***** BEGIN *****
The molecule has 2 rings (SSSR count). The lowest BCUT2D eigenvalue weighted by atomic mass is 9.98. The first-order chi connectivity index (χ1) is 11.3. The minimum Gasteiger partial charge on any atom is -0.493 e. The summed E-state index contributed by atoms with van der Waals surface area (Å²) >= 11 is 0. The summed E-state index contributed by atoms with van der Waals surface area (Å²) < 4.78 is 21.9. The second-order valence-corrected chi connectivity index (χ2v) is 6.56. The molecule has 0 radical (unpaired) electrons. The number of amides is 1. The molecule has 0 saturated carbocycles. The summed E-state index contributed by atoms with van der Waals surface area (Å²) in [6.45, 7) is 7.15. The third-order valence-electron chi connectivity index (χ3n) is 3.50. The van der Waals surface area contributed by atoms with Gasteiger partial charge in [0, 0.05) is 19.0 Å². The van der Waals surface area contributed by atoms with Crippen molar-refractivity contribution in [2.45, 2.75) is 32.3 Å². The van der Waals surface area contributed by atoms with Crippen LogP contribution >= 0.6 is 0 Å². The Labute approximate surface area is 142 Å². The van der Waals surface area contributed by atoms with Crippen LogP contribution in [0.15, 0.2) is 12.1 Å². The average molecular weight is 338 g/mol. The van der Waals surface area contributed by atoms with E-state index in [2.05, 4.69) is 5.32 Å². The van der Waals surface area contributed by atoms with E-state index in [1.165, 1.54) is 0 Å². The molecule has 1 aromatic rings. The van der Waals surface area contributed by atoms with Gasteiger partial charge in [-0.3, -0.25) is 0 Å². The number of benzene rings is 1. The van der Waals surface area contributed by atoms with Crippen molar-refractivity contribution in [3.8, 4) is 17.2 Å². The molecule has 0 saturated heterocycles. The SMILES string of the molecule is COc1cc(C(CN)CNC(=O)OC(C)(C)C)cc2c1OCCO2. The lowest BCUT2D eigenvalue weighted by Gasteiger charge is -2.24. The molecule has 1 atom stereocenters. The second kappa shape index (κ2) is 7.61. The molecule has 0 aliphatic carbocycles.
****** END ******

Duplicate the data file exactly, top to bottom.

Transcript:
The molecule has 2 rings (SSSR count). The lowest BCUT2D eigenvalue weighted by atomic mass is 9.98. The first-order chi connectivity index (χ1) is 11.3. The minimum Gasteiger partial charge on any atom is -0.493 e. The summed E-state index contributed by atoms with van der Waals surface area (Å²) >= 11 is 0. The summed E-state index contributed by atoms with van der Waals surface area (Å²) < 4.78 is 21.9. The second-order valence-corrected chi connectivity index (χ2v) is 6.56. The molecule has 0 radical (unpaired) electrons. The number of amides is 1. The molecule has 0 saturated carbocycles. The summed E-state index contributed by atoms with van der Waals surface area (Å²) in [6.45, 7) is 7.15. The third-order valence-electron chi connectivity index (χ3n) is 3.50. The van der Waals surface area contributed by atoms with Gasteiger partial charge in [0, 0.05) is 19.0 Å². The van der Waals surface area contributed by atoms with Crippen molar-refractivity contribution in [2.45, 2.75) is 32.3 Å². The van der Waals surface area contributed by atoms with Crippen LogP contribution >= 0.6 is 0 Å². The Labute approximate surface area is 142 Å². The van der Waals surface area contributed by atoms with Crippen LogP contribution in [0.15, 0.2) is 12.1 Å². The average molecular weight is 338 g/mol. The van der Waals surface area contributed by atoms with E-state index in [2.05, 4.69) is 5.32 Å². The van der Waals surface area contributed by atoms with E-state index in [1.165, 1.54) is 0 Å². The molecule has 1 aromatic rings. The van der Waals surface area contributed by atoms with Gasteiger partial charge in [-0.3, -0.25) is 0 Å². The number of benzene rings is 1. The van der Waals surface area contributed by atoms with Crippen molar-refractivity contribution in [3.8, 4) is 17.2 Å². The molecule has 0 saturated heterocycles. The SMILES string of the molecule is COc1cc(C(CN)CNC(=O)OC(C)(C)C)cc2c1OCCO2. The lowest BCUT2D eigenvalue weighted by Gasteiger charge is -2.24. The molecule has 1 atom stereocenters. The second kappa shape index (κ2) is 7.61. The molecule has 0 aliphatic carbocycles.